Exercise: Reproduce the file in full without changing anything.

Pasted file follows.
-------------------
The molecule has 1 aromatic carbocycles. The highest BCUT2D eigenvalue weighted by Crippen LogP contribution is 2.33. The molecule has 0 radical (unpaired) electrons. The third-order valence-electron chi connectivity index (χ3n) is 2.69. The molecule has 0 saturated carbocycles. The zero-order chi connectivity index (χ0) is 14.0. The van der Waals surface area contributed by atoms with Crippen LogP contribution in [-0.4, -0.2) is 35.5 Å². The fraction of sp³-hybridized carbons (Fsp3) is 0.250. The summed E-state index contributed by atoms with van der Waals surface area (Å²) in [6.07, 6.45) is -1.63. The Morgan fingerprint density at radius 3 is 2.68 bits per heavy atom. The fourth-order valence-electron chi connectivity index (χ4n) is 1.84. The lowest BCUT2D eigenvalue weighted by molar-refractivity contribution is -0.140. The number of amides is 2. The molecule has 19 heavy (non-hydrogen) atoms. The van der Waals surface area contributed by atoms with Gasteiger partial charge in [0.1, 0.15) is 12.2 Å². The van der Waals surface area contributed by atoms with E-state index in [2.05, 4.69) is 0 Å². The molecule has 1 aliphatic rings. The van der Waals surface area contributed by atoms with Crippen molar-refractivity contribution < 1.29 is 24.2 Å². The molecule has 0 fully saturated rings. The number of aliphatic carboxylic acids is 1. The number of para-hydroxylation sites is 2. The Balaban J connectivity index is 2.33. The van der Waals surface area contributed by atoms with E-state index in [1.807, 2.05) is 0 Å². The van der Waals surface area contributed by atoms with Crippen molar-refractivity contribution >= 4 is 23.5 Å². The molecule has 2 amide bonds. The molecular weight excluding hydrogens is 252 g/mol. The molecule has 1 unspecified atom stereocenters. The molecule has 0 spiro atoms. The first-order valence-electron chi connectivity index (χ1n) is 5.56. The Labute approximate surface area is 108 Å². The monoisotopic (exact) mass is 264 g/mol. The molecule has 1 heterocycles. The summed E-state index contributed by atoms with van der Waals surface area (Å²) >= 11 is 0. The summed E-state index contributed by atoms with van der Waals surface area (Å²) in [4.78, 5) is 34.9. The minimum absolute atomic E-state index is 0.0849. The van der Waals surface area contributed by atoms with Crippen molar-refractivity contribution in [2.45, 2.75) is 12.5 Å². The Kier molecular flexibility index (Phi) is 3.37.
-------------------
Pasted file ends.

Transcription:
The molecule has 1 aromatic carbocycles. The highest BCUT2D eigenvalue weighted by Crippen LogP contribution is 2.33. The molecule has 0 radical (unpaired) electrons. The third-order valence-electron chi connectivity index (χ3n) is 2.69. The molecule has 0 saturated carbocycles. The zero-order chi connectivity index (χ0) is 14.0. The van der Waals surface area contributed by atoms with Crippen LogP contribution in [-0.4, -0.2) is 35.5 Å². The fraction of sp³-hybridized carbons (Fsp3) is 0.250. The summed E-state index contributed by atoms with van der Waals surface area (Å²) in [6.07, 6.45) is -1.63. The Morgan fingerprint density at radius 3 is 2.68 bits per heavy atom. The fourth-order valence-electron chi connectivity index (χ4n) is 1.84. The lowest BCUT2D eigenvalue weighted by molar-refractivity contribution is -0.140. The number of amides is 2. The molecule has 19 heavy (non-hydrogen) atoms. The van der Waals surface area contributed by atoms with Gasteiger partial charge in [0.1, 0.15) is 12.2 Å². The van der Waals surface area contributed by atoms with E-state index in [2.05, 4.69) is 0 Å². The molecule has 1 aliphatic rings. The van der Waals surface area contributed by atoms with Crippen molar-refractivity contribution < 1.29 is 24.2 Å². The molecule has 0 fully saturated rings. The number of aliphatic carboxylic acids is 1. The number of para-hydroxylation sites is 2. The Balaban J connectivity index is 2.33. The van der Waals surface area contributed by atoms with E-state index in [1.807, 2.05) is 0 Å². The van der Waals surface area contributed by atoms with Crippen molar-refractivity contribution >= 4 is 23.5 Å². The molecule has 2 amide bonds. The molecular weight excluding hydrogens is 252 g/mol. The molecule has 1 unspecified atom stereocenters. The molecule has 0 spiro atoms. The first-order valence-electron chi connectivity index (χ1n) is 5.56. The Labute approximate surface area is 108 Å². The monoisotopic (exact) mass is 264 g/mol. The molecule has 1 heterocycles. The summed E-state index contributed by atoms with van der Waals surface area (Å²) >= 11 is 0. The summed E-state index contributed by atoms with van der Waals surface area (Å²) in [4.78, 5) is 34.9. The minimum absolute atomic E-state index is 0.0849. The van der Waals surface area contributed by atoms with Crippen molar-refractivity contribution in [2.45, 2.75) is 12.5 Å². The Kier molecular flexibility index (Phi) is 3.37.